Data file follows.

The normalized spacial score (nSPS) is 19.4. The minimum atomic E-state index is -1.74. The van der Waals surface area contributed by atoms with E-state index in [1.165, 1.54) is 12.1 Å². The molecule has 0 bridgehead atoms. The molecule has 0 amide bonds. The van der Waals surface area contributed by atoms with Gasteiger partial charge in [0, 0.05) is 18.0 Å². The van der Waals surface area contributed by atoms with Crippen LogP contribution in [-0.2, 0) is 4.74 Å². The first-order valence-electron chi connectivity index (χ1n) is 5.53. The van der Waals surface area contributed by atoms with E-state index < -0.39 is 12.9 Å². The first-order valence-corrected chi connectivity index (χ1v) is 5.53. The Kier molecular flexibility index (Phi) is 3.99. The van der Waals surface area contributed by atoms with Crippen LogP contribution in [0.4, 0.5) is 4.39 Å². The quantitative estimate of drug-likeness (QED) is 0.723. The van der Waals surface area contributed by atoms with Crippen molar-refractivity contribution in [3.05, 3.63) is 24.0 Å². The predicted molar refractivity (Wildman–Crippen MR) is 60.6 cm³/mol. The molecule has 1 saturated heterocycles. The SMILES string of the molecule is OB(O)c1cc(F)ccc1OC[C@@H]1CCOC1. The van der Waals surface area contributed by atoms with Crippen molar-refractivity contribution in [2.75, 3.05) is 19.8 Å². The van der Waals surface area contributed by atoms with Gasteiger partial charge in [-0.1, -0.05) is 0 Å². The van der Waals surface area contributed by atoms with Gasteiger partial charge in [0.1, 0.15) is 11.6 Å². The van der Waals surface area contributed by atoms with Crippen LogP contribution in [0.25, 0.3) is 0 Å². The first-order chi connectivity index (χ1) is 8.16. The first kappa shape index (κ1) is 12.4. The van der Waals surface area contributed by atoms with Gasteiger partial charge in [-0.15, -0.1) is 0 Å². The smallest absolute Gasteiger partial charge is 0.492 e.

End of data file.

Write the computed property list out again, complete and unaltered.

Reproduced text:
The normalized spacial score (nSPS) is 19.4. The minimum atomic E-state index is -1.74. The van der Waals surface area contributed by atoms with E-state index in [1.165, 1.54) is 12.1 Å². The molecule has 0 bridgehead atoms. The molecule has 0 amide bonds. The van der Waals surface area contributed by atoms with Gasteiger partial charge in [0, 0.05) is 18.0 Å². The van der Waals surface area contributed by atoms with Crippen LogP contribution in [-0.2, 0) is 4.74 Å². The first-order valence-electron chi connectivity index (χ1n) is 5.53. The van der Waals surface area contributed by atoms with E-state index < -0.39 is 12.9 Å². The first-order valence-corrected chi connectivity index (χ1v) is 5.53. The Kier molecular flexibility index (Phi) is 3.99. The van der Waals surface area contributed by atoms with Crippen LogP contribution in [0.4, 0.5) is 4.39 Å². The quantitative estimate of drug-likeness (QED) is 0.723. The van der Waals surface area contributed by atoms with Crippen molar-refractivity contribution in [3.05, 3.63) is 24.0 Å². The predicted molar refractivity (Wildman–Crippen MR) is 60.6 cm³/mol. The molecule has 1 saturated heterocycles. The SMILES string of the molecule is OB(O)c1cc(F)ccc1OC[C@@H]1CCOC1. The van der Waals surface area contributed by atoms with Crippen molar-refractivity contribution in [2.75, 3.05) is 19.8 Å². The van der Waals surface area contributed by atoms with Gasteiger partial charge in [-0.1, -0.05) is 0 Å². The van der Waals surface area contributed by atoms with Gasteiger partial charge in [0.1, 0.15) is 11.6 Å². The van der Waals surface area contributed by atoms with Crippen LogP contribution in [0.25, 0.3) is 0 Å². The first-order chi connectivity index (χ1) is 8.16. The first kappa shape index (κ1) is 12.4. The van der Waals surface area contributed by atoms with Gasteiger partial charge in [-0.15, -0.1) is 0 Å². The smallest absolute Gasteiger partial charge is 0.492 e.